Photography Restrictions in Foreign Countries

BY Beth Williams

No photo imageWhat you video or photograph in some foreign countries could land you in trouble. Some countries other than the U.S. have stricter rules about what you may photograph or film than we do. This is especially true when it comes to taking photographs of certain government buildings.  It appears that most of the problems arise when the destination you are visiting is having an internal security issue. If you are caught taking photographs/video of certain locations you could be detained, fined, and have your camera equipment and film confiscated. Some of the locations travelers have run into trouble taking photos and/or video include:

Border areas
Scene of a civil disorder or other public disturbance
Police and or military personnel or installations
Industrial structures including harbor, rail, airport facilities

Considerations Before You Go

  1. Equipment transportation – What do you need to do to protect your camera and equipment?
  2. Customs consideration – It may be helpful to register your equipment with U.S. Customs before leaving the country. You will receive a receipt verifying that you owned the equipment before departing. Ask at the check-in counter at the airport.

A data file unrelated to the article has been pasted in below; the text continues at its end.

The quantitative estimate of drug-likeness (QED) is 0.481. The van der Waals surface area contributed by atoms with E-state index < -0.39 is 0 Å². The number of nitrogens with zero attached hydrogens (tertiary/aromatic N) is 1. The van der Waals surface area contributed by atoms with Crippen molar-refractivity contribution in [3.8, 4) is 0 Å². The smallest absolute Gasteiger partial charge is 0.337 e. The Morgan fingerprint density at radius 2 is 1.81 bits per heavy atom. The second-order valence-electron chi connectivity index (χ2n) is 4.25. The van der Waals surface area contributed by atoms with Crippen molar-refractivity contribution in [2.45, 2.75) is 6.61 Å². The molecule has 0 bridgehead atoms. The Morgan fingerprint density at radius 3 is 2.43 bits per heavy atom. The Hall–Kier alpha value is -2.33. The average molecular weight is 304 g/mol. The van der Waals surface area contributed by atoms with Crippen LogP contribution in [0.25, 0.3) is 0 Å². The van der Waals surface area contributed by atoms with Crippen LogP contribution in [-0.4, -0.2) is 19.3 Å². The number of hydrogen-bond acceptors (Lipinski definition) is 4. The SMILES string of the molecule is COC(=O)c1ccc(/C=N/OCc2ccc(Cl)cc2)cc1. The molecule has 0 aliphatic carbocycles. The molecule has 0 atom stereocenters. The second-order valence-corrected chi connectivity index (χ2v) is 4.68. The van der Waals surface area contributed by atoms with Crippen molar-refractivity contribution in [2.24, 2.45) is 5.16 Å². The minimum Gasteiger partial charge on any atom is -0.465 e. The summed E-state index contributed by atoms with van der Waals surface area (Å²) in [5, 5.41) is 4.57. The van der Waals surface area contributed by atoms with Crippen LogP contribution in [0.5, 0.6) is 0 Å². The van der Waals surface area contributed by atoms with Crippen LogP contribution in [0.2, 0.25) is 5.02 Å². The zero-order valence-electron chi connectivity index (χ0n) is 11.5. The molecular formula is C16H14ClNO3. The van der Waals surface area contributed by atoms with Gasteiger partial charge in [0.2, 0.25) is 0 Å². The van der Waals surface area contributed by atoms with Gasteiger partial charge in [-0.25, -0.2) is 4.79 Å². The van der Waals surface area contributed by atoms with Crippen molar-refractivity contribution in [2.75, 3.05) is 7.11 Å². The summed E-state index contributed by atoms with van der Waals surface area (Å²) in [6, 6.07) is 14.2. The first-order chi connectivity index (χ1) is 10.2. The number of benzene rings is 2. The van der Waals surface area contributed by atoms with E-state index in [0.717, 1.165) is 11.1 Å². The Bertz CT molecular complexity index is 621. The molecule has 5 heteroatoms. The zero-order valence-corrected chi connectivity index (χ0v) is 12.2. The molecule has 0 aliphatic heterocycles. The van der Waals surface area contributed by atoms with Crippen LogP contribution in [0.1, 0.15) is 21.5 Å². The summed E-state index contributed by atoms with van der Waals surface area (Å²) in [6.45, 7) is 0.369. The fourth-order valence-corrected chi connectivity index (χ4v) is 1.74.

3. Batteries – Do you have spare batteries? Will you need a power converter for your battery charger? Do you have the correct type of plug for the electrical supply?
  4. Videotapes – Do you have plenty of tape? Will you need to protect your tapes in transit with a lead-shielding bag?
  5. Security – What special consideration must you give regarding the security of your equipment?
  6. Cultural Differences – How will the people in the country react to being videotaped? Will you need to ask permission or “pay” to shoot video? Are certain items restricted from being videotaped?
  7. Language – Do you know the basic language to communicate with people when you want to videotape?


One thing you definitely need to take into consideration is the inspection process of at airports post-September 11.  Hand-inspection — which averts the risks X-rays pose — may not be available at some airports.